On Monday, the William D. McDowell Observatory in DeKorte Park begins a new month of free observation nights on Monday and Wednesdays at 9 p.m.
Each free session focuses on two major objects on the night sky, plus one or two other celestial objects or events depending on the observing conditions.
Observing is weather dependent and will be canceled for that night if the skies are cloudy at the beginning of the observing session.
Click "Continue reading …" to view entire June observatory schedule.
The Meadowlands Commission's Jim Wright will give a free talk, "The Meadowlands — Past, Present and Future." next Thursday at the Little Ferry Public Library.
The 6:30 p.m. show will include some great archival shots of the region, as well as some amazing nature photos taken in Little Ferry.
The show will run approximately one hour, including a question-and-answer session. The talk, part of the commission's year-long 40th anniversary celebration, is the last one scheduled before next fall.
(The photo above is captioned: Boating 1907 Hack[ensack River] at Little Ferry.)
Click "Continue reading…" for details on the talk.
Izabela Gard got this shot of two American Goldfinches (the state bird) at the Butterfly Garden bird bath at DeKorte Park over the Memorual Day Weekend.
Greg Gard got the shot below — of a Forster's Tern over the nearby Kingsland Impoundment.
Can Black Skimmers be far behind?
Thanks, Izabela and Greg!
On Sunday, July 19, the Meadowlands Commission and the Bergen County Audubon Society are sponsoring "Butterflies for Beginners," offered free to anyone interested in learning how to identify the butterflies of the Meadowlands.
Optics for butterflies and backyard butterfly gardens will be discussed, followed by a short walk. Butterfly aficionados of all levels are welcome.
The event is from 1 to 2:30 p.m. at the Jill Ann Zimkiewicz Memorial Butterfly Garden in front of the Meadowlands Environment Center in DeKorte Park, Lyndhurst.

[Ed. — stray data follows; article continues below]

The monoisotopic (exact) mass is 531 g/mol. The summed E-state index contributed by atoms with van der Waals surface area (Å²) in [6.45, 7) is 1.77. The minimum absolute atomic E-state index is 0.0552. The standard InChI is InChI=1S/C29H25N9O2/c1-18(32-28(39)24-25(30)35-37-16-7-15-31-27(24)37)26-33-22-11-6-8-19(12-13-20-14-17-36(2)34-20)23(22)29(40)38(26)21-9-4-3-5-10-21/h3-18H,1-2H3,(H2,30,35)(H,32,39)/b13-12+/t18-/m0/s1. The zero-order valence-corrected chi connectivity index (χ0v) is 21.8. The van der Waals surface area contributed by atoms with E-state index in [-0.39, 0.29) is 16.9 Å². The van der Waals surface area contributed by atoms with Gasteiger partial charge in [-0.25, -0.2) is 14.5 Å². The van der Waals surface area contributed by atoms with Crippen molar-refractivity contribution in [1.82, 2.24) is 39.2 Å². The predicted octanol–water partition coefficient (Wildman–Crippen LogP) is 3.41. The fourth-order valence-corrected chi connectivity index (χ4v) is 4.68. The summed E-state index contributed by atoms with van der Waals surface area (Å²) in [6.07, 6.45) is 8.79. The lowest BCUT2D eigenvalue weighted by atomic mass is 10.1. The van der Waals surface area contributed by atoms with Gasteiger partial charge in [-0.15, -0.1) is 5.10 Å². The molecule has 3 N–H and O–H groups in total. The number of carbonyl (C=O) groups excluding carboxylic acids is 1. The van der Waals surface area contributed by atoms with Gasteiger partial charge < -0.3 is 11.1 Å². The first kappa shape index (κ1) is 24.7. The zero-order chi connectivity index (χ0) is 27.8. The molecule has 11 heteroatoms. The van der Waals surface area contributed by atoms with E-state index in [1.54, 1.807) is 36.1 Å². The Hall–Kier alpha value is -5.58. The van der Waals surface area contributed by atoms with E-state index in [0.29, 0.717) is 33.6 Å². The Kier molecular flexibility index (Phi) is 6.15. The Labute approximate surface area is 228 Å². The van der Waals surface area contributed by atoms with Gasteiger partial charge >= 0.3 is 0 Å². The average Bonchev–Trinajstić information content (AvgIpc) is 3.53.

To RSVP or get more information, contact Jim Wright of the NJMC here, or call 201-460-2002.
Click here to see photos of some of the many types of butterflies that can be seen in DeKorte Park and environs.
Birder/photographer Dave Rotondi reports:
"The falcon eggs at 101 Hudson in Jersey City have hatched, and you can see the male and female caring for and feeding the young falcons. It's fascinating to watch."
… But you have to check back a few times if things are slow.
The link is here.
We had a full-house for our Harrier Meadow walk last Friday morning.
The weather was great, and so were the birds — we had 42 species, including Orchard Oriole and Dunlin (above, amid sandpipers), plus some Diamondback Terrapins sunning themselves on an old truck tire (right).
For the first time on one of these walks, we did not see a raptor — until the very last minute, when one was seen perched in the distance, chowing down on something formerly animate.
Click here for previous Harrier Meadow walk posts.
Click "Continue reading…" for the full list, compiled by birder Ray Duffy, and shots of the group, the Orchard Oriole and an irresistible Swan "under arm."
Thanks for compiling the list, Ray!
This is the third of three Tuesday Teasers about unusual warblers with with geographical names. Can you ID it?
More Tuesday Teasers here.
Some nifty spring migrant teasers start next week.
Click "Continue reading…" for the answer to this teaser.
DeKorte Park in Lyndhurst is open today. The observatory is closed tonight.
We had 42 bird species and Diamondback Terrapins on our free public Friday nature walk. We will post the complete list on Wednesday.
DeKorte Park in Lyndhurst is a great place to get away without leaving home.
Admission is free, and the sights this time of year are specatcular.
The park, at the end of Valley Brook Aveune, is open from dawn to dusk daily. The Visitor Center and Observatory will be closed on Monday.
Click "Continue reading…" below to see more photos (taken on yesterday.)
The Osprey Nests in Kearny and Jersey City, as it turns out, are just two of more than 400 statewide. These amazing fish hawks have their own statewide blog, appropriately called the New Jersey Osprey Project.
According to Ben Wurst, Habitat Program Manager for the Conserve Wildlife Foundation of NJ, "Most pairs hatch in late May, early June. You’re more likely to see them when they are around 3 weeks old."
The link is to the New Jersey Osprey Project is here.